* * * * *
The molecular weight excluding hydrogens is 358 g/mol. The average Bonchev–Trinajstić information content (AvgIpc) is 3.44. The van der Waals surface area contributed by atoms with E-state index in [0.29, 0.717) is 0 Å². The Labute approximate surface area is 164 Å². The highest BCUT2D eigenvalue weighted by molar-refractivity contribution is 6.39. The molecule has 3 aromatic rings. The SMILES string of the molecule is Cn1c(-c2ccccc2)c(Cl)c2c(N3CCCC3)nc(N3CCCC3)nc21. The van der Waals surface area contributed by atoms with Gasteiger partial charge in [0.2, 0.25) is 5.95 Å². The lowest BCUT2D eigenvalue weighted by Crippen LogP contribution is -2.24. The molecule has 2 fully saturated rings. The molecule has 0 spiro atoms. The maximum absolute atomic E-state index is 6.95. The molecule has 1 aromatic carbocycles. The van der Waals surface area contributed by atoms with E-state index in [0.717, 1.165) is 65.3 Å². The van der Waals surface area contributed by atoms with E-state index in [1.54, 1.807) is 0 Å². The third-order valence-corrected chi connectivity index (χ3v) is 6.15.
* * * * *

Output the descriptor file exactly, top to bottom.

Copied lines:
The molecular weight excluding hydrogens is 358 g/mol. The average Bonchev–Trinajstić information content (AvgIpc) is 3.44. The van der Waals surface area contributed by atoms with E-state index in [0.29, 0.717) is 0 Å². The Labute approximate surface area is 164 Å². The highest BCUT2D eigenvalue weighted by molar-refractivity contribution is 6.39. The molecule has 3 aromatic rings. The SMILES string of the molecule is Cn1c(-c2ccccc2)c(Cl)c2c(N3CCCC3)nc(N3CCCC3)nc21. The van der Waals surface area contributed by atoms with Gasteiger partial charge in [0.2, 0.25) is 5.95 Å². The lowest BCUT2D eigenvalue weighted by Crippen LogP contribution is -2.24. The molecule has 2 fully saturated rings. The molecule has 0 spiro atoms. The maximum absolute atomic E-state index is 6.95. The molecule has 1 aromatic carbocycles. The van der Waals surface area contributed by atoms with E-state index in [0.717, 1.165) is 65.3 Å². The van der Waals surface area contributed by atoms with E-state index in [1.54, 1.807) is 0 Å². The third-order valence-corrected chi connectivity index (χ3v) is 6.15.